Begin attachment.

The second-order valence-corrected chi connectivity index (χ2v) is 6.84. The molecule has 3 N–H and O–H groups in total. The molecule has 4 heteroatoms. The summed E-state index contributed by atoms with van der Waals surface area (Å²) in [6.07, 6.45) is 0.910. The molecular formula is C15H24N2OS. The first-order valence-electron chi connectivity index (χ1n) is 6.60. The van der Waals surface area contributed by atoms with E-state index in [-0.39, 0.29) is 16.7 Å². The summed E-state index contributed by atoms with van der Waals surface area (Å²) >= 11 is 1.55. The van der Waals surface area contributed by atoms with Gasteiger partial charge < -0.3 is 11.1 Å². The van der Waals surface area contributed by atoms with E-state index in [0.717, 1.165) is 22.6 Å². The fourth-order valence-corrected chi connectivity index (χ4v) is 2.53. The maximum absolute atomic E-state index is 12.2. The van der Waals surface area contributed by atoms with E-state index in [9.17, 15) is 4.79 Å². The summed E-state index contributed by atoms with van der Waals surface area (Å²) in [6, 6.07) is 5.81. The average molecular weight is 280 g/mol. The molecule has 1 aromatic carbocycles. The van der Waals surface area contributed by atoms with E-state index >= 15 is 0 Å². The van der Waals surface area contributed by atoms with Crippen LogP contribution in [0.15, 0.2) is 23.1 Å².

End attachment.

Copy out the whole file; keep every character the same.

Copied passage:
The second-order valence-corrected chi connectivity index (χ2v) is 6.84. The molecule has 3 N–H and O–H groups in total. The molecule has 4 heteroatoms. The summed E-state index contributed by atoms with van der Waals surface area (Å²) in [6.07, 6.45) is 0.910. The molecular formula is C15H24N2OS. The first-order valence-electron chi connectivity index (χ1n) is 6.60. The van der Waals surface area contributed by atoms with E-state index in [-0.39, 0.29) is 16.7 Å². The summed E-state index contributed by atoms with van der Waals surface area (Å²) >= 11 is 1.55. The van der Waals surface area contributed by atoms with Gasteiger partial charge < -0.3 is 11.1 Å². The van der Waals surface area contributed by atoms with E-state index in [0.717, 1.165) is 22.6 Å². The fourth-order valence-corrected chi connectivity index (χ4v) is 2.53. The maximum absolute atomic E-state index is 12.2. The van der Waals surface area contributed by atoms with E-state index in [9.17, 15) is 4.79 Å². The summed E-state index contributed by atoms with van der Waals surface area (Å²) in [6, 6.07) is 5.81. The average molecular weight is 280 g/mol. The molecule has 1 aromatic carbocycles. The van der Waals surface area contributed by atoms with E-state index >= 15 is 0 Å². The van der Waals surface area contributed by atoms with Crippen LogP contribution in [0.15, 0.2) is 23.1 Å².